(A) Proteins destined for the periplasm (or extracellular release) are translocated by a post-translational mechanism and contain a removable signal sequence recognized by the SecB protein. SecB binds pre-secretory proteins and prevents them from folding, while also delivering its substrates to SecA. SecA both guides proteins to the SecYEG channel, and also serves as the ATPase that provides the energy for protein translocation. Following transport through the SecYEG channel, proteins are folded in the periplasm.
(B) The Sec pathway utilizes a co-translational mechanism of export to secrete proteins destined for the inner membrane. These proteins contain a signal sequence recognized by the SRP particle. During translation, SRP binds target proteins as they emerge from the ribosome, and recruits the docking protein FtsY. FtsY delivers the ribosome-protein complex to the SecYEG channel, which translocates the nascent protein across the cytoplasmic membrane. During translocation across the channel, the transmembrane domain is able to escape through the side of the channel into the membrane, where the protein remains attached.
This protein serves as a chaperone, binding to pre-secretory proteins and preventing them from folding . SecB then delivers its substrates to SecA, a multi-functional protein that both guides proteins to the SecYEG channel, and also serves as the ATPase that provides the energy for protein translocation. Prior to transport through the channel, a protease protein cleaves off the SecB signal sequence from the protein, and the secreted protein is then is folded upon delivery to the periplasm. While many proteins delivered by the SecB system remain in the periplasm, some will ultimately become extracellular. Once these proteins are delivered to the periplasm, they can be transported across the outer membrane with the help of the Type II and Type V secretion systems.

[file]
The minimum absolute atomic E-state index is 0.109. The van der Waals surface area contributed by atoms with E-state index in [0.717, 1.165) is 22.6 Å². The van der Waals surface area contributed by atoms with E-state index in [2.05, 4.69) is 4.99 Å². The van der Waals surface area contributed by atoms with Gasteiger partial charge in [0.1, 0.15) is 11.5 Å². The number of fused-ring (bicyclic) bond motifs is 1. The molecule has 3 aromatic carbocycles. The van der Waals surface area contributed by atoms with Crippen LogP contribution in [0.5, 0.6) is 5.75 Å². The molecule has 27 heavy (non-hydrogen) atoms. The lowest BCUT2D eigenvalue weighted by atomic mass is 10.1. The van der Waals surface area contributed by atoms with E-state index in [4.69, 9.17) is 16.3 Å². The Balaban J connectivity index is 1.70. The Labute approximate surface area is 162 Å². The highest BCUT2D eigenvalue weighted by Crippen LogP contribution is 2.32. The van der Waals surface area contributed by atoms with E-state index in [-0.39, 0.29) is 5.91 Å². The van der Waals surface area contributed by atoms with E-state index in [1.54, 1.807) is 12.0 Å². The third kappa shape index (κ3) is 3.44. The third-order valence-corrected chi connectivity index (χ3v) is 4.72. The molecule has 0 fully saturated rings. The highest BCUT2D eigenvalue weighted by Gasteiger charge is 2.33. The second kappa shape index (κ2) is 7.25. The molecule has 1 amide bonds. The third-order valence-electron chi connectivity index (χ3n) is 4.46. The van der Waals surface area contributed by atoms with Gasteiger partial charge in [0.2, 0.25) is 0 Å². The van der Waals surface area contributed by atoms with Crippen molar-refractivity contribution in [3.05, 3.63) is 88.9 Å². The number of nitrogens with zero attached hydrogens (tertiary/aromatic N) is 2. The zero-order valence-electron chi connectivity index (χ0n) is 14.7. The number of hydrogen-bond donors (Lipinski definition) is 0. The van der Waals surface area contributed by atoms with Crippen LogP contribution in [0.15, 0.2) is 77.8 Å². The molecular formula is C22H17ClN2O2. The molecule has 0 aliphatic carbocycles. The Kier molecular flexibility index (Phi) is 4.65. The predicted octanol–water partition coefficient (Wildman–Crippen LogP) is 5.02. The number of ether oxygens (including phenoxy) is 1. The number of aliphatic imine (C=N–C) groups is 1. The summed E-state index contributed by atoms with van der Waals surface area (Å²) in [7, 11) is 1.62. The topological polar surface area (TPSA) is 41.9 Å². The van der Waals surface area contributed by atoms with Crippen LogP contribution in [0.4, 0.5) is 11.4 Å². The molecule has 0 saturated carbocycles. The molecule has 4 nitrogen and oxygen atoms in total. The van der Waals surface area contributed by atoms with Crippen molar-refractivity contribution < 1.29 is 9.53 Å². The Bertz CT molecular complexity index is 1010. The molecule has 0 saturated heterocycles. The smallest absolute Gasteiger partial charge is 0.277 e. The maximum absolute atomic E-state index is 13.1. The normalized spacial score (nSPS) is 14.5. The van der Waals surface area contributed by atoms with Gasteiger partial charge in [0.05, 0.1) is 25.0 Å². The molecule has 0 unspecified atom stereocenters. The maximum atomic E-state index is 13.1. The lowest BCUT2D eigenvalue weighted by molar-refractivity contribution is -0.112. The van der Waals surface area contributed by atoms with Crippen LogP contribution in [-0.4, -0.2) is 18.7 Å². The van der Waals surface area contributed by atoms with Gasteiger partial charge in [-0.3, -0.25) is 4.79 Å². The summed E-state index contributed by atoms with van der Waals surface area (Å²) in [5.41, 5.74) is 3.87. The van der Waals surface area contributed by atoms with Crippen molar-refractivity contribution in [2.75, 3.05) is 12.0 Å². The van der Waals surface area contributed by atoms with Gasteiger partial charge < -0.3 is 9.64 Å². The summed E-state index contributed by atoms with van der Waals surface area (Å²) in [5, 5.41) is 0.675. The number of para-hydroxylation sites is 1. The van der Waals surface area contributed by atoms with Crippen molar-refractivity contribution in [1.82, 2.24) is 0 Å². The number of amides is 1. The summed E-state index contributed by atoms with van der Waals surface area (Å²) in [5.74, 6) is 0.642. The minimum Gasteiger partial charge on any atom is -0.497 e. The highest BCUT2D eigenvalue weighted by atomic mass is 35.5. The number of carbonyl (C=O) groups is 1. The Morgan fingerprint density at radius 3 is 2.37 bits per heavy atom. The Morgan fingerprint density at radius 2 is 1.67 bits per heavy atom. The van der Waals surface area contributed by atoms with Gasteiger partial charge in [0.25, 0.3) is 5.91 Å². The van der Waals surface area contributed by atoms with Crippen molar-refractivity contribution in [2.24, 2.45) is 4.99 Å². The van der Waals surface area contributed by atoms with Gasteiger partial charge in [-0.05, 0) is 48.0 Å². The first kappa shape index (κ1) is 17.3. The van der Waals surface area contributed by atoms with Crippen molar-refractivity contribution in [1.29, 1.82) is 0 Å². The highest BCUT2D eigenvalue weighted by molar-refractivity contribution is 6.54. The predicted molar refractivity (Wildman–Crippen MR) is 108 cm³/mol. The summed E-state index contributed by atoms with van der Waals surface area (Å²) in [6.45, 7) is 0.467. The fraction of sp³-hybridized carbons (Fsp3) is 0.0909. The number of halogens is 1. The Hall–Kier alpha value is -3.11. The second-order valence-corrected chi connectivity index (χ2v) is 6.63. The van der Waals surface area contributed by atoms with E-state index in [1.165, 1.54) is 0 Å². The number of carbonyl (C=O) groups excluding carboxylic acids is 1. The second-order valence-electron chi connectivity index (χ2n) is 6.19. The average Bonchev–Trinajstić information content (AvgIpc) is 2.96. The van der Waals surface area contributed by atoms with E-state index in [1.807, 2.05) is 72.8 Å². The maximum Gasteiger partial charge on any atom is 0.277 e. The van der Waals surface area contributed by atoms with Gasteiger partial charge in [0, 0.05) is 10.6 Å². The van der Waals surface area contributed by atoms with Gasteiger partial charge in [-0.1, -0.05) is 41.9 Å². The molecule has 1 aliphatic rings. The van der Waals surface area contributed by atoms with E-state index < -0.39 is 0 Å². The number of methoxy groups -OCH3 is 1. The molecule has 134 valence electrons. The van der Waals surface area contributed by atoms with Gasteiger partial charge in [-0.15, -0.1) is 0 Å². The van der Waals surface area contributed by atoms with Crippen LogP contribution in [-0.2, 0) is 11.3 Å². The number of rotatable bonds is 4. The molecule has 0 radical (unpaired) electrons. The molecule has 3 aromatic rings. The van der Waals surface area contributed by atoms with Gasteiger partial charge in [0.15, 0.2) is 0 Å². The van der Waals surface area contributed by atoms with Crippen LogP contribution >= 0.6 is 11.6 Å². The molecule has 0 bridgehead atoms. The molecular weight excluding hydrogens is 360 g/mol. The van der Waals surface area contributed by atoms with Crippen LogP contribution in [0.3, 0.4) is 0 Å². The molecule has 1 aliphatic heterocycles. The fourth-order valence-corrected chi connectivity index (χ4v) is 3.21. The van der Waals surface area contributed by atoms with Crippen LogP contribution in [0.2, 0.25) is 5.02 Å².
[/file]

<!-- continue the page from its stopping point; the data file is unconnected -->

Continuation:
The SRP pathway
The Sec system can also transport proteins that are meant to remain in the inner membrane by way of the SRP pathway (Fig 1B). Transmembrane proteins often contain hydrophobic domains, and thus are unstable when cytoplasmic. For this reason, secretion by the SRP pathway utilizes a co-translational mechanism of export that couples translation of the protein by the ribosome with secretion through the SecYEG channel. The SRP pathway relies on the SRP particle, which contains a small, 4.5S RNA bound to a protein called Ffh. During protein secretion by this pathway, SRP first binds the transmembrane domain of proteins as they emerge from the ribosome. SRP then binds the docking protein FtsY, which delivers the ribosome-protein complex to the SecYEG channel. Translation of the protein then drives the secretion of the nascent protein through the channel. During this process, the transmembrane domain of the protein escapes through the side of the channel into the membrane, where it remains attached. The mechanism of this final step is not yet known.